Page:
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'The battle isn't won': Next 48 hours crucial in Quebec wildfire fight: Bonnardel

MONTREAL — The next 48 hours will be crucial in Quebec's wildfire fight in northern and western parts of the province, Public Security Minister François Bonnardel said Saturday, with authorities hoping the situation remains stable ahead of rain forec
Smoke is seen obscuring the sky on the Ouje-Bougoumou Cree Nation, Que., in a June 6, 2023, handout photo. THE CANADIAN PRESS/HO-Deputy Chief Lance Cooper, *MANDATORY CREDIT*

MONTREAL — The next 48 hours will be crucial in Quebec's wildfire fight in northern and western parts of the province, Public Security Minister François Bonnardel said Saturday, with authorities hoping the situation remains stable ahead of rain forecast for early next week.

Bonnardel told reporters that warmer temperatures and lower humidity levels will precede the moment when precipitation is expected Tuesday in those hard hit regions, noting the hotter, drier conditions could exacerbate the wildfire situation.

"We have to hold on for the next 48 hours, the flammability index will increase, the humidity will cease and the temperature will rise. It's a cocktail that could bring new fires," Bonnardel said.

"The battle isn't won," he added.

Environment Canada meteorologists are forecasting about 10 to 20 millimetres of rain for affected regions when the precipitation does arrive.

On Saturday, firefighters set their sights on Normétal — located 720 kilometres northwest of Montreal in the Abitibi region — where fires are burning nearby and had reached within 500 metres of some parts of the community.

"It hasn't gotten any bigger, it's the same perimeter as two days ago," said Bruno Pelletier, a New Brunswick Natural Resources Department supervisor who is overseeing the fight in that community and nearby St-Lambert.

He said the situation was stable and while Normétal was surrounded on several sides by flames, Pelletier told reporters teams were continuing to build a 10-metre wide firebreak around the two communities.

Normétal Mayor Ghislain Desbiens joined several local officials for a short news conference on Saturday, telling residents the fight was going well.

He said trench work has dramatically changed the look of the small community of about 800 people.

"They finished digging trenches yesterday and when we look at before and what it looks like today, the village certainly has lost some of its allure," Desbiens said. "But what's important for me and the others is saving the homes."

Another major fight is taking place in Lebel-sur-Quévillon, a northern municipality where the province's largest fire is about five kilometres southeast of the community, but also within a few kilometres of the Nordic Kraft pulp mill.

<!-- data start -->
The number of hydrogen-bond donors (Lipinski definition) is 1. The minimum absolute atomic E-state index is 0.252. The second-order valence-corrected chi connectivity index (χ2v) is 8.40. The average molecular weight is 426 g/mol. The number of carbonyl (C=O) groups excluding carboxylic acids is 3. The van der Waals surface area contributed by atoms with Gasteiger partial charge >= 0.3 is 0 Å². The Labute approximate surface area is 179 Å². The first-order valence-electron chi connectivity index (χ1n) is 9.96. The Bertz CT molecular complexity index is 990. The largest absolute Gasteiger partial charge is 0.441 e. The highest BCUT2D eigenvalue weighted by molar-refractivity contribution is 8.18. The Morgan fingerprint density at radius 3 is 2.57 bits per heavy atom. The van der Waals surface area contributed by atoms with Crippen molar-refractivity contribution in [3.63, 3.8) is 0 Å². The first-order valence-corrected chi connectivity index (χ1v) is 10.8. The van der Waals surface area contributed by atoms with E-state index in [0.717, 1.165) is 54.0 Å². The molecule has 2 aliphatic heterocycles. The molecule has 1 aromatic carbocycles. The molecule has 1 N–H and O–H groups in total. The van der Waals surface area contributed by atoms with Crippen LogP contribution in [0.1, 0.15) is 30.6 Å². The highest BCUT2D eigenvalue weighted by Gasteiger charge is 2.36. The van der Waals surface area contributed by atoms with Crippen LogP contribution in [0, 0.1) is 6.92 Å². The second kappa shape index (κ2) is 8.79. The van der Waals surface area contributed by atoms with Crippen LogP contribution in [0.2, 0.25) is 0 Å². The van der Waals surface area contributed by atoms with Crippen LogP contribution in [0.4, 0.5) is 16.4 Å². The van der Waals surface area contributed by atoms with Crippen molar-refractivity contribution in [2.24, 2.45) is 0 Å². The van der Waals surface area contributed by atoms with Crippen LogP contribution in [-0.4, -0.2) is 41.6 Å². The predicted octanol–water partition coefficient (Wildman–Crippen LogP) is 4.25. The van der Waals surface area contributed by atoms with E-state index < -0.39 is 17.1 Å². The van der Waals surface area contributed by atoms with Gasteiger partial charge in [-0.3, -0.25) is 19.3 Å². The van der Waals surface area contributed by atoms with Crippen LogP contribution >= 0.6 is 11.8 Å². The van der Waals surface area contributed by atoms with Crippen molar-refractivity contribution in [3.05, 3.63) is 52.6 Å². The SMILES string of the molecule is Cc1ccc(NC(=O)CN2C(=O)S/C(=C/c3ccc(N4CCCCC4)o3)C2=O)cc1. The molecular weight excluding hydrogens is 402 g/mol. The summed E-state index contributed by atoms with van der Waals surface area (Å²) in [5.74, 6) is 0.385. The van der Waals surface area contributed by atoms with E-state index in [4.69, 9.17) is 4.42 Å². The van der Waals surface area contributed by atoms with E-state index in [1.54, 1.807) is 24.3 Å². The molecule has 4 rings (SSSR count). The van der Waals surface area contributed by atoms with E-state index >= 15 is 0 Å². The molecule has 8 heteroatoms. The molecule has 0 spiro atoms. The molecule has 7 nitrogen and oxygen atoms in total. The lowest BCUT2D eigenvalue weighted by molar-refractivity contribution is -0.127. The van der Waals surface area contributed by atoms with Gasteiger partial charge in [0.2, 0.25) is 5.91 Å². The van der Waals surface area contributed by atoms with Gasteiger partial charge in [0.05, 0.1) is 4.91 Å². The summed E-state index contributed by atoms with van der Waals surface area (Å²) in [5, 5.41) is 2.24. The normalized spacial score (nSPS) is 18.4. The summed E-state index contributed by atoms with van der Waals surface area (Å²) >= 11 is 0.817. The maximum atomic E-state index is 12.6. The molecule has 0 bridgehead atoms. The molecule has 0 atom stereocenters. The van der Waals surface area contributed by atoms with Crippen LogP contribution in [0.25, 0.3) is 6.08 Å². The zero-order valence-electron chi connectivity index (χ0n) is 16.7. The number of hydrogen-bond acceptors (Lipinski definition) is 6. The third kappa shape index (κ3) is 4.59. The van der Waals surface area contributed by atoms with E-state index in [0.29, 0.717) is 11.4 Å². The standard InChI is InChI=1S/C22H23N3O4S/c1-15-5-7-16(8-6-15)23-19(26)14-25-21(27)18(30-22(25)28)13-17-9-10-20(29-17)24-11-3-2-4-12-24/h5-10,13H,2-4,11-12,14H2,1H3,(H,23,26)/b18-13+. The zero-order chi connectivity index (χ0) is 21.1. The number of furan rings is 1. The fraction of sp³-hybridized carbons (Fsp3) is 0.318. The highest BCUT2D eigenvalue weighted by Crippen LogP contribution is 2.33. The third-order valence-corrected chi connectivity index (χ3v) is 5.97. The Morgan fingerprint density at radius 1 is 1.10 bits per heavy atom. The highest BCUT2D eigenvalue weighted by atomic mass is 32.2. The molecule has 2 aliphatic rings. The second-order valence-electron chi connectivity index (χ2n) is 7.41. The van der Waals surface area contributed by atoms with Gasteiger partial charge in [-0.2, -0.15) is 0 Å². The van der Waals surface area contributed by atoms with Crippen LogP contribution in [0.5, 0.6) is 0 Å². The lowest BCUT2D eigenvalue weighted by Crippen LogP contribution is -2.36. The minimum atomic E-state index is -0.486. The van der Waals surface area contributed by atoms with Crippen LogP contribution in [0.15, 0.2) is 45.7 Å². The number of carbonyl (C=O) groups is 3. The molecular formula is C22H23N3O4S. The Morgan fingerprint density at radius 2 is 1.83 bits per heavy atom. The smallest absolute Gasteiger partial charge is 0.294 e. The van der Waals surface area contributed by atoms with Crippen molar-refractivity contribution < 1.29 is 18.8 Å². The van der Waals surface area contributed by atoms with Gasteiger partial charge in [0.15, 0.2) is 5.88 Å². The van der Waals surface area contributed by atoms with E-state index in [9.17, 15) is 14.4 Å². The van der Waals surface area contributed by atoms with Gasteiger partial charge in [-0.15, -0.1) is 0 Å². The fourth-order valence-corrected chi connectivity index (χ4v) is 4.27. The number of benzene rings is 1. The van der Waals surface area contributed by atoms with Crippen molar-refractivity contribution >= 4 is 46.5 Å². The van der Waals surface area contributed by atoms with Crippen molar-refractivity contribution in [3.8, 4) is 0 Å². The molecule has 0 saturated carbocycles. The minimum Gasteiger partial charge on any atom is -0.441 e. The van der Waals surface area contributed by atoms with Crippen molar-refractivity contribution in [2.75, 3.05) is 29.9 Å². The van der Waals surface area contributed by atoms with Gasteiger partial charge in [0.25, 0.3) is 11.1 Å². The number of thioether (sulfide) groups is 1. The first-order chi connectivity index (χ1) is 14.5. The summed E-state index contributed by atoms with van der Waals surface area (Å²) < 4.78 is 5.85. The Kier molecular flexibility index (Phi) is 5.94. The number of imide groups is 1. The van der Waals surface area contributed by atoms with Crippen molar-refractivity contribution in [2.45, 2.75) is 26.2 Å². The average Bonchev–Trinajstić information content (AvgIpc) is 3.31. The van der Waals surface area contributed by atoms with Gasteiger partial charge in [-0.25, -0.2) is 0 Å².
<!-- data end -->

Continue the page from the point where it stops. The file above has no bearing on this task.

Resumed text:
Lebel-sur-Quévillon Mayor Guy Lafrenière told a briefing that fires didn't move on Friday and aren't expected to for now. About 2,100 residents have been evacuated since June 2.

"It's starting to get better, this morning is the eighth day, it's starting to be encouraging and at the same time, it's about time it was encouraging," Lafrenière said.

The situation remains stable in Chibougamau, Mistissini, Chapais and Oujé-Bougoumou in northern Quebec, where numerous teams are deployed.

On Saturday, Chibougamau's mayor said in a video posted to social media the city is preparing for its roughly 7,500 citizens to return home, hopefully as early as Monday.

Manon Cyr said that during the weekend, essential services including grocery stores as well as the area hospital will be up and running again before residents return.

"We are looking at the situation from hour to hour," Cyr said. "If we want it to work, we have to restart essential services."

Cyr said returning residents will have to contend with smoky air and residents will have to deal with plenty of firefighters working in the community.

Despite the multiple fires, Quebec has not reported any deaths or damage to residential properties since the blazes sparked earlier this month.

Bonnardel said there are more than 130 fires burning in the province and teams have prioritized 37 of them, with 861 firefighters on the ground and 20 water bombers taking part in the fight.

About 300 firefighters from abroad are expected in the next 48 to 72 hours from Spain, Portugal and the United States, Bonnardel said.

Provincial authorities said 13,810 Quebecers have been evacuated due to the wildfire situation in the province.

"Fighting so many fires, evacuating so many people, it's a first in Quebec," Bonnardel said. "We'll have a fight that will probably last the entire summer."

Bonnardel said one bit of good news was that fires on Quebec's north shore were contained thanks to rain in that region in recent days, allowing resources to be redeployed to other hot spots.

This report by The Canadian Press was first published June 10, 2023.

Sidhartha Banerjee, The Canadian Press

Note to readers: This is a corrected story. A previous version said rain was forecast on Monday. It is, in fact, expected on Tuesday.